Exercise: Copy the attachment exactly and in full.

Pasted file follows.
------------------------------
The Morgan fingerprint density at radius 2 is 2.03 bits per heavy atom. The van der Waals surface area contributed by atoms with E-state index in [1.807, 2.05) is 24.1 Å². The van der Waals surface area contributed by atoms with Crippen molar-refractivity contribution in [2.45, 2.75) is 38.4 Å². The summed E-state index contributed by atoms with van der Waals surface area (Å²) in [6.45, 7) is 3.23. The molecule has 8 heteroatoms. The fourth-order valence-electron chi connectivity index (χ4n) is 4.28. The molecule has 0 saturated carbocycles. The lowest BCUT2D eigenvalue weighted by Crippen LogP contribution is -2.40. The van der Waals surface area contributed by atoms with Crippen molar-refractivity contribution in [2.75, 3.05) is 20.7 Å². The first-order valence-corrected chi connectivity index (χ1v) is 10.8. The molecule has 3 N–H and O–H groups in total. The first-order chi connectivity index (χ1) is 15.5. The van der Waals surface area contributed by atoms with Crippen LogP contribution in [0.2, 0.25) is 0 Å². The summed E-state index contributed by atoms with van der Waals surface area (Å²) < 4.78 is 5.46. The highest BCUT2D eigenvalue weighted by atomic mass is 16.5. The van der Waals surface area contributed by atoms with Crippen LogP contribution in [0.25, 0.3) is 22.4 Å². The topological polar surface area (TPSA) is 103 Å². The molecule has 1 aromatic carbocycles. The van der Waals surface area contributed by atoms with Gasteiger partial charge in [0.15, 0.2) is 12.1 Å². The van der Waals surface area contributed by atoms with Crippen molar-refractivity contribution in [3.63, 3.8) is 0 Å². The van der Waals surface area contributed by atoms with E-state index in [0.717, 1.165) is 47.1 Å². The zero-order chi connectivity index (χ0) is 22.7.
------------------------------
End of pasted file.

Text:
The Morgan fingerprint density at radius 2 is 2.03 bits per heavy atom. The van der Waals surface area contributed by atoms with E-state index in [1.807, 2.05) is 24.1 Å². The van der Waals surface area contributed by atoms with Crippen molar-refractivity contribution in [2.45, 2.75) is 38.4 Å². The summed E-state index contributed by atoms with van der Waals surface area (Å²) in [6.45, 7) is 3.23. The molecule has 8 heteroatoms. The fourth-order valence-electron chi connectivity index (χ4n) is 4.28. The molecule has 0 saturated carbocycles. The lowest BCUT2D eigenvalue weighted by Crippen LogP contribution is -2.40. The van der Waals surface area contributed by atoms with Crippen molar-refractivity contribution in [2.75, 3.05) is 20.7 Å². The first-order valence-corrected chi connectivity index (χ1v) is 10.8. The molecule has 3 N–H and O–H groups in total. The first-order chi connectivity index (χ1) is 15.5. The van der Waals surface area contributed by atoms with Crippen LogP contribution in [0.2, 0.25) is 0 Å². The summed E-state index contributed by atoms with van der Waals surface area (Å²) < 4.78 is 5.46. The highest BCUT2D eigenvalue weighted by atomic mass is 16.5. The van der Waals surface area contributed by atoms with Crippen LogP contribution in [0.25, 0.3) is 22.4 Å². The topological polar surface area (TPSA) is 103 Å². The molecule has 1 aromatic carbocycles. The van der Waals surface area contributed by atoms with Gasteiger partial charge in [0.15, 0.2) is 12.1 Å². The van der Waals surface area contributed by atoms with Crippen molar-refractivity contribution in [3.63, 3.8) is 0 Å². The van der Waals surface area contributed by atoms with E-state index in [0.717, 1.165) is 47.1 Å². The zero-order chi connectivity index (χ0) is 22.7.